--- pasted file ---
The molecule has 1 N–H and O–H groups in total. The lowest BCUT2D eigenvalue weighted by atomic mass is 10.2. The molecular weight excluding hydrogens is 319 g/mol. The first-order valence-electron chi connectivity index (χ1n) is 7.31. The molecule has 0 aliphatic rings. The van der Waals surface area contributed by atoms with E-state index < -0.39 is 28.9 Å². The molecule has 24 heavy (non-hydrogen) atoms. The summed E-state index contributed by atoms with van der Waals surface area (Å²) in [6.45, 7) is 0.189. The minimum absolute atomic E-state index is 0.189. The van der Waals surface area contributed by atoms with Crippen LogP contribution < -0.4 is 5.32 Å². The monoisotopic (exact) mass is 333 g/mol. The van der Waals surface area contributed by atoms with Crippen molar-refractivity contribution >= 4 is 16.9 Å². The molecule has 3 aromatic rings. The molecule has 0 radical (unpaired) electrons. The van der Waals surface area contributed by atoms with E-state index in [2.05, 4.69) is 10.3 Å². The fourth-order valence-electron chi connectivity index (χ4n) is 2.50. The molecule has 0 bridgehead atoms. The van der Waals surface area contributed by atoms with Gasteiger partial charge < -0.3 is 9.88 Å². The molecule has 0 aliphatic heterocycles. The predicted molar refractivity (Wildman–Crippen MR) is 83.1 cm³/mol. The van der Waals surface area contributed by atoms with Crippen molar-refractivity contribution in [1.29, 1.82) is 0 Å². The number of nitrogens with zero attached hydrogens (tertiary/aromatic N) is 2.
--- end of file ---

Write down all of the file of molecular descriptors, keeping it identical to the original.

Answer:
The molecule has 1 N–H and O–H groups in total. The lowest BCUT2D eigenvalue weighted by atomic mass is 10.2. The molecular weight excluding hydrogens is 319 g/mol. The first-order valence-electron chi connectivity index (χ1n) is 7.31. The molecule has 0 aliphatic rings. The van der Waals surface area contributed by atoms with E-state index < -0.39 is 28.9 Å². The molecule has 24 heavy (non-hydrogen) atoms. The summed E-state index contributed by atoms with van der Waals surface area (Å²) in [6.45, 7) is 0.189. The minimum absolute atomic E-state index is 0.189. The van der Waals surface area contributed by atoms with Crippen LogP contribution < -0.4 is 5.32 Å². The monoisotopic (exact) mass is 333 g/mol. The van der Waals surface area contributed by atoms with Crippen molar-refractivity contribution >= 4 is 16.9 Å². The molecule has 3 aromatic rings. The molecule has 0 radical (unpaired) electrons. The van der Waals surface area contributed by atoms with E-state index in [2.05, 4.69) is 10.3 Å². The fourth-order valence-electron chi connectivity index (χ4n) is 2.50. The molecule has 0 bridgehead atoms. The van der Waals surface area contributed by atoms with Gasteiger partial charge < -0.3 is 9.88 Å². The molecule has 0 aliphatic heterocycles. The predicted molar refractivity (Wildman–Crippen MR) is 83.1 cm³/mol. The van der Waals surface area contributed by atoms with Crippen molar-refractivity contribution in [1.29, 1.82) is 0 Å². The number of nitrogens with zero attached hydrogens (tertiary/aromatic N) is 2.